Hanford

In a few months 6,000 Hanford workers could have new bosses

The first major award of Hanford contracts in about a decade is on schedule for late July and August, according to Hanford’s top leader.

“We’re actively in the source selection process now for all of the major contracts at the site other than Bechtel,” said Brian Vance, the Department of Energy Hanford manager at a recent meeting of the Hanford Advisory Board in Richland.

Bechtel has an open-ended contract to build and commission the $17 billion vitrification plant at the Hanford nuclear reservation, but the other main DOE contracts at Hanford are typically awarded for decade-long periods.

Together the three contracts, which are planned to cover 10 years of work, are valued at an estimated $21 billion to $33 billion, according to DOE.

Vance said he expected the new tank farm contract to be awarded in late July or early August and the new site services contract to be awarded in August.

He did not specify a time for the award of the new central Hanford cleanup contract, but said all three contracts would be awarded in late July or August.

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Hanford covers 580 square miles in eastern Washington state. Courtesy Department of Energy

DOE contracts out the environmental cleanup work at Hanford, which is contaminated from plutonium production for the nation’s nuclear weapons program from World War II through the Cold War.

New contractors bring in their own management team, but workers typically transfer from companies with expiring contracts to the companies winning the new contracts.

The work to be covered by the three new contracts now employ almost 6,000, not counting some subcontractor employees.

The three current contracts, which have all been extended for six months to a year, will expire between Sept. 30 and Nov. 25.

Contracts could mean Tri-City changes

The Tri-Cities could see some changes as contracts turn over.

Contractors typically are key contributors to charitable projects during the years the contract owners spend in the Tri-Cities.

Projects in recent years have ranged from supporting science and math education in the Tri-Cities to expanding access for hiking on the hills in the Tri-Cities.

Contractors also are required to subcontract out work to small businesses.

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Trainees put on protective clothing and breathing equipment at the HAMMER training center, managed by Mission Support Alliance at Hanford. File Tri-City Herald

Although there is no requirement that the small businesses be local, Tri-City-area companies share in the work.

The local spending can help grow businesses to stabilize the local economy, which relies in part on more than $3 billion annually in federal spending for Hanford cleanup and the Pacific Northwest National Laboratory, a Department of Energy lab in Richland.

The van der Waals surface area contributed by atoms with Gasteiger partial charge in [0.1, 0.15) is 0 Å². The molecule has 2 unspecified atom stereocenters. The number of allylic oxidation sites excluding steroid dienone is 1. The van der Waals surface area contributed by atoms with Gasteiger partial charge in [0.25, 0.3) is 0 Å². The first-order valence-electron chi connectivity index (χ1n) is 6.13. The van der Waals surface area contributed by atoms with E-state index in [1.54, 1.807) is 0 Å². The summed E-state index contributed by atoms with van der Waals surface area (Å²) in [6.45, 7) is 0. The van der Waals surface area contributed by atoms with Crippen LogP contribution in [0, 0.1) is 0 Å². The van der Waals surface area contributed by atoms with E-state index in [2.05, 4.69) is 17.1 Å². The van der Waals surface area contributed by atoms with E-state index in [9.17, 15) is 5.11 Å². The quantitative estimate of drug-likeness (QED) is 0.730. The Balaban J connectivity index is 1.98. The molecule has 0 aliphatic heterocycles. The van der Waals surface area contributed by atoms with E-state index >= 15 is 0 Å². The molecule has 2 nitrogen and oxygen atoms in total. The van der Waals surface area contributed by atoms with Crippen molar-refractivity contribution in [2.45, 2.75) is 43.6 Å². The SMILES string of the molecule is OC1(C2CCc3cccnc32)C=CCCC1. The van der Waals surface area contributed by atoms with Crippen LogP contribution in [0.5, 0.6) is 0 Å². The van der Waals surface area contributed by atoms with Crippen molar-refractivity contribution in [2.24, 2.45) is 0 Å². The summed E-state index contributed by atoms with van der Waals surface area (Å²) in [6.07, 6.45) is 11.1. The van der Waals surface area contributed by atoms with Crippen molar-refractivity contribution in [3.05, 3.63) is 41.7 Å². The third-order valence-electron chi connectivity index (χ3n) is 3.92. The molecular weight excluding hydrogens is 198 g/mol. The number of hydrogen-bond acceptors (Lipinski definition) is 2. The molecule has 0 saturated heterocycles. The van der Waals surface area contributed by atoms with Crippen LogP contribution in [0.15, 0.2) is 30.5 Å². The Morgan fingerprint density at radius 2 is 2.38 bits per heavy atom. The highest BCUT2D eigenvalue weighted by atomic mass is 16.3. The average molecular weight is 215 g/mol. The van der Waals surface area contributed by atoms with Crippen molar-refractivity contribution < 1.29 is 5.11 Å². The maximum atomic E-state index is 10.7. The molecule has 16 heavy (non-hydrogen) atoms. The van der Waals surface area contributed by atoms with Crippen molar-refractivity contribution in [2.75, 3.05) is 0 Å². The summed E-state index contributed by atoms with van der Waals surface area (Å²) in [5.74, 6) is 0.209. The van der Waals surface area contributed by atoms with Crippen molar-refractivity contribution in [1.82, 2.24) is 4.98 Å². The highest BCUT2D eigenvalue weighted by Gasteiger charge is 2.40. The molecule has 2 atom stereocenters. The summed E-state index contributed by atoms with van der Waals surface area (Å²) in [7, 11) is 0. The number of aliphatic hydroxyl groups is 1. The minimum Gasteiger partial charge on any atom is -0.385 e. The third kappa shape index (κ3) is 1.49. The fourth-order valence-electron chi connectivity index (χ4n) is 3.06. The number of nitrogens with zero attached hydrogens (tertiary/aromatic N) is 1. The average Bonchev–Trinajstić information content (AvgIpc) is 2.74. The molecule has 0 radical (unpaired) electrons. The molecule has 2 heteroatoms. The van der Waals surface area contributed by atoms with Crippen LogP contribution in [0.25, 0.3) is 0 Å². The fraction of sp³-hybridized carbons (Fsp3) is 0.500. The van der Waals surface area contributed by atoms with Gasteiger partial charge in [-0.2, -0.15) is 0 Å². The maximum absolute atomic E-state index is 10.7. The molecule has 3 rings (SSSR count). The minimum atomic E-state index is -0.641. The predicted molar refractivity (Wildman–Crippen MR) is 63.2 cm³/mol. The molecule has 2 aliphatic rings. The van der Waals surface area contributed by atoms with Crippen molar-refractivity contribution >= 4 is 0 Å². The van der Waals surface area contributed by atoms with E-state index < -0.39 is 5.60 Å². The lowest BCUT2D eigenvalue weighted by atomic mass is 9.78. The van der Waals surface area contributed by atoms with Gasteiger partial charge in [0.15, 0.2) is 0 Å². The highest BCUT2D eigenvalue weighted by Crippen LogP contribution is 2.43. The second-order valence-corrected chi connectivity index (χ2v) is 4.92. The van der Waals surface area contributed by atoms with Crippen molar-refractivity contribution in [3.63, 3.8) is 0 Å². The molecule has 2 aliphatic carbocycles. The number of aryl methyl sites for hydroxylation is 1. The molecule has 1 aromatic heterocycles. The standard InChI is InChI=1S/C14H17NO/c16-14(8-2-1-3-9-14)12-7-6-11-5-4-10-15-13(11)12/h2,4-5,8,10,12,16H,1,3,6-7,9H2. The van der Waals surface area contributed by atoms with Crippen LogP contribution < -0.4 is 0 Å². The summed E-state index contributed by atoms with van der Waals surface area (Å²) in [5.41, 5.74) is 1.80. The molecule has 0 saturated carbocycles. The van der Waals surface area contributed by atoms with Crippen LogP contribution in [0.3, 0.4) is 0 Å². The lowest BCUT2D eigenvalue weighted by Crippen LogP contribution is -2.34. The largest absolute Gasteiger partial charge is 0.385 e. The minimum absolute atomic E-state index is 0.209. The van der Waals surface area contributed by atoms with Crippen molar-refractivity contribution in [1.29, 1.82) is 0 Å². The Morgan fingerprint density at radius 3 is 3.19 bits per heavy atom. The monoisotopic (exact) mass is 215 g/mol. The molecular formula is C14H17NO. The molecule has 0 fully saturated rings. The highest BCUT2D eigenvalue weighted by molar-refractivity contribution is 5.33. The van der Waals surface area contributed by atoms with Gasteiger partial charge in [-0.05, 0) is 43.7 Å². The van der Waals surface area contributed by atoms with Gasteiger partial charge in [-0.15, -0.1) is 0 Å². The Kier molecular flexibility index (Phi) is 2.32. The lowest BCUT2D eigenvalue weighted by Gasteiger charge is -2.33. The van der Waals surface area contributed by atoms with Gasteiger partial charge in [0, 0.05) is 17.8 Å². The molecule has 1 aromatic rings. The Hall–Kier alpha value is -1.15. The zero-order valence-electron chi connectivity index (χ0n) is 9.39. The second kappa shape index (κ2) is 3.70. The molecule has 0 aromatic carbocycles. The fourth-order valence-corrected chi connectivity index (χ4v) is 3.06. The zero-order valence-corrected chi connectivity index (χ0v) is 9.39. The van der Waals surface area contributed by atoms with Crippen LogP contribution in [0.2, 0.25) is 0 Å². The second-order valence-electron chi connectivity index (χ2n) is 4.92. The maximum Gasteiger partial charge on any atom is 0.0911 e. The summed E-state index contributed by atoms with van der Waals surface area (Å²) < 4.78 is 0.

“We’d like to see small businesses have an opportunity to do meaningful work that contributes to Hanford cleanup while also growing their capabilities for non-Hanford work,” said David Reeploeg, vice president for federal programs at the Tri-City Development Council. “Ideally, we continue developing a pool of sustainable local companies that don’t rely entirely on federal funding.”

Work that may be subcontracted to small businesses can range from staff augmentation, in which their employees go to work on Hanford projects led by other companies, to more substantive projects, such as developing technology for Hanford contractors.

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Washington River Protection Solutions workers replace a failed pump in an underground radioactive waste storage tank. Courtesy Department of Energy

TRIDEC also would like to see companies that win key contracts bring other work in the Tri-Cities.

“A lot of the companies that support DOE cleanup also do commercial work or work for other federal agencies, and we encourage them to look for other ways to capitalize on our local assets and grow their presence here in the Tri-Cities,” Reeploeg said.

The Tri-Cities has assets that are attractive to prospective companies, including a highly skilled workforce with expertise in the engineering, science, energy and nuclear fields, he said.

It also has available land and affordable power.

The expiring contracts include the ones held by:

  • Mission Support Alliance — owned by Leidos and Centerra Group — which provides services across the site, including security, information technology, utilities, road maintenance and firefighting. It expires in September.
  • Washington River Protection Solutions, which manages 56 million gallons of radioactive waste held in underground tanks expires in September. The company is owned by AECOM and Atkins.
  • CH2M Hill Plateau Remediation Co., a Jacobs Engineering company, which covers environmental cleanup of central Hanford and groundwater cleanup. It expires in September.

Hanford in eastern Washington state is contaminated with radioactive and hazardous chemical waste from the past production of plutonium for the nation’s nuclear weapons program.

Senior staff writer Annette Cary covers Hanford, energy, the environment, science and health for the Tri-City Herald. She’s been a news reporter for more than 30 years in the Pacific Northwest.
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